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College of Food, Agricultural, and Environmental Sciences


Ohio's Tornado Season Peaking Now

June 7, 2011

COLUMBUS, Ohio -- Ohio's annual tornado season might have begun in April, but if history is any guide, June is the month to be on guard.

According to information on the website of the Ohio Committee for Severe Weather Awareness (OCSWA) (, in the 70 years between 1940 and 2010, Ohio experienced a total of 215 tornadoes during the month of June, compared with next-highest totals of 174 total in May and 167 in July.

"April through July is Ohio's peak season for tornadoes," said Aletha Reshan, program coordinator for Emergency Management Planning and Education in Ohio State University's Department of Food, Agricultural and Biological Engineering. "But they can occur any time -- historical records show that Ohio has had tornadoes in all 12 months of the year."

In the case of a tornado, the OCSWA encourages everyone to follow the DUCK principle:

  • D: Go down to the lowest level.
  • U: Get under something.
  • C: Cover your head.
  • K: Keep in shelter until the storm has passed.

In addition, Reshan encourages everyone to think ahead, hoping for the best but preparing for the worst.

"It's helpful to have a plan already in place, so you know what to do beforehand and don't have to make decisions right in the middle of an emergency," she said. "And practice, so it's not so foreign to you when you actually have to do it." Preparations include:

  • Determine ahead of time where you and the family will gather when a tornado warning sounds. A basement is ideal. An interior room on the ground floor is next-best. "Put as many walls and barriers between you and the tornado activity as possible," she said.
  • Keep a battery-operated radio in that location so you know what is happening outside.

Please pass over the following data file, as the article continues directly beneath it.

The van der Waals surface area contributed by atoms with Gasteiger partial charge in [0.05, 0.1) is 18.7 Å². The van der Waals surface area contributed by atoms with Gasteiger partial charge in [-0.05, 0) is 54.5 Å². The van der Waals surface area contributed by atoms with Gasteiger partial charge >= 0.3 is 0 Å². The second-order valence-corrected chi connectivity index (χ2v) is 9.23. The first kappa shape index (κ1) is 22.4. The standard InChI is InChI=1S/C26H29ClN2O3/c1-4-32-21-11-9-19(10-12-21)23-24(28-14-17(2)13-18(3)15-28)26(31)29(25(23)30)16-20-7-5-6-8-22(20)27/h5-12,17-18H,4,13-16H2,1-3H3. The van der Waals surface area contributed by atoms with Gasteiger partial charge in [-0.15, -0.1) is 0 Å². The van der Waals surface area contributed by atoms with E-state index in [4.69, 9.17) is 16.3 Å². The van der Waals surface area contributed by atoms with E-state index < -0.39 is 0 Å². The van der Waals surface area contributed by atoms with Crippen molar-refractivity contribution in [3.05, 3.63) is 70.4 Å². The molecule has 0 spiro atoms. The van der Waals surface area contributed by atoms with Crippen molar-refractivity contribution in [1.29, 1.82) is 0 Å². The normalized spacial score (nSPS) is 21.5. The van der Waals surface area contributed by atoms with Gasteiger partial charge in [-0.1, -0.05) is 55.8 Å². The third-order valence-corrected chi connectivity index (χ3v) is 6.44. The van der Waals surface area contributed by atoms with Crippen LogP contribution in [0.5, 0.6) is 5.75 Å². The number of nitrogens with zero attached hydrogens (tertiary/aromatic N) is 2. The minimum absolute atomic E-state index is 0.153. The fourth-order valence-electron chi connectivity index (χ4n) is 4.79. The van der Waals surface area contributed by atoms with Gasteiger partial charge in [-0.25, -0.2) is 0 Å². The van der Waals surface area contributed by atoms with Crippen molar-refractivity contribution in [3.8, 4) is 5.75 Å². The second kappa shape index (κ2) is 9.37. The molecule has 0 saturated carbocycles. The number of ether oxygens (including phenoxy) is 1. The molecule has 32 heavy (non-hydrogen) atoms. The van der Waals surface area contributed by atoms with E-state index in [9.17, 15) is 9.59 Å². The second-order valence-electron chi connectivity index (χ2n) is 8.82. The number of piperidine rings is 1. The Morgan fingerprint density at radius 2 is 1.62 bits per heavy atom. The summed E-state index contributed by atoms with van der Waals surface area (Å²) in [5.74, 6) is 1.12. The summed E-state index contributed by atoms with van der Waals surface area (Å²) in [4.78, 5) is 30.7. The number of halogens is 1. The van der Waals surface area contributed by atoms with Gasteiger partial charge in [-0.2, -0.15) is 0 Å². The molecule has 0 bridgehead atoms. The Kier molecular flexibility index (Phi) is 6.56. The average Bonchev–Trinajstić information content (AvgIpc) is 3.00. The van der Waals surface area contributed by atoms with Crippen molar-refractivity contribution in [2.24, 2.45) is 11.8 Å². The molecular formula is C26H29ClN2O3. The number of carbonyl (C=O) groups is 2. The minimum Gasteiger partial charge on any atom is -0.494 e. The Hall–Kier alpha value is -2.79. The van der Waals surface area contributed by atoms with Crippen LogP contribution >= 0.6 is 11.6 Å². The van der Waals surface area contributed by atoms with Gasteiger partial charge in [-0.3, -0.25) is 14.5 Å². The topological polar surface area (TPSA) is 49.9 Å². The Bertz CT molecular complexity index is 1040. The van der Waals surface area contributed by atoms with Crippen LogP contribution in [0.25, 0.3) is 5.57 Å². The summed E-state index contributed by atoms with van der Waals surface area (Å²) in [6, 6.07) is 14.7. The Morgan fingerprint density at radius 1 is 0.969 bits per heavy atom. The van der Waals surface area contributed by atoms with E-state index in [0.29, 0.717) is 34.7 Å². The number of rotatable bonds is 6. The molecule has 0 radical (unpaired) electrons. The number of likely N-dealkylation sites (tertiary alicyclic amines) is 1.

• Take your cell phone with you, and be sure it contains emergency contacts so you can keep in touch with others.
  • If you're driving and spot a tornado, seek shelter in a sturdy, well-constructed building if at all possible, or find a ditch or culvert to climb into, covering your head. Don't stay in your vehicle or seek shelter under an overpass, which is among the worst places to be if a tornado strikes.
  • People in mobile homes need to get quickly to a nearby sturdy structure. Even if tied down, mobile homes offer little or no protection from tornadoes.

Reshan also strongly encourages everyone to sign up for alerts offered by county emergency management authorities. A list is available on the Ohio Emergency Management Agency website, -- click on "Ohio County EMA Directors List."

And, people must pay attention when the alerts or tornado sirens sound an alarm. Those who frequently travel from one county to another should consider signing up for e-mail or text alerts for every county on their commute.

"All the warning systems in the world won't help if people don't pay attention to them," Reshan said. "It's human nature to become complacent if the siren goes off and nothing bad happens. But people need to be vigilant. It's not a waste of time to take precautions when a tornado has been spotted. If nothing happens, that's a good thing."

Interested community members may also want to join a local Community Emergency Response Team. These teams, which operate in communities across the country, educate people about disaster preparedness and train them in basic disaster response skills so they can support first responders and provide immediate assistance in their neighborhoods. To learn more, see Ohio's CERT website at



Martha Filipic
Aletha Reshan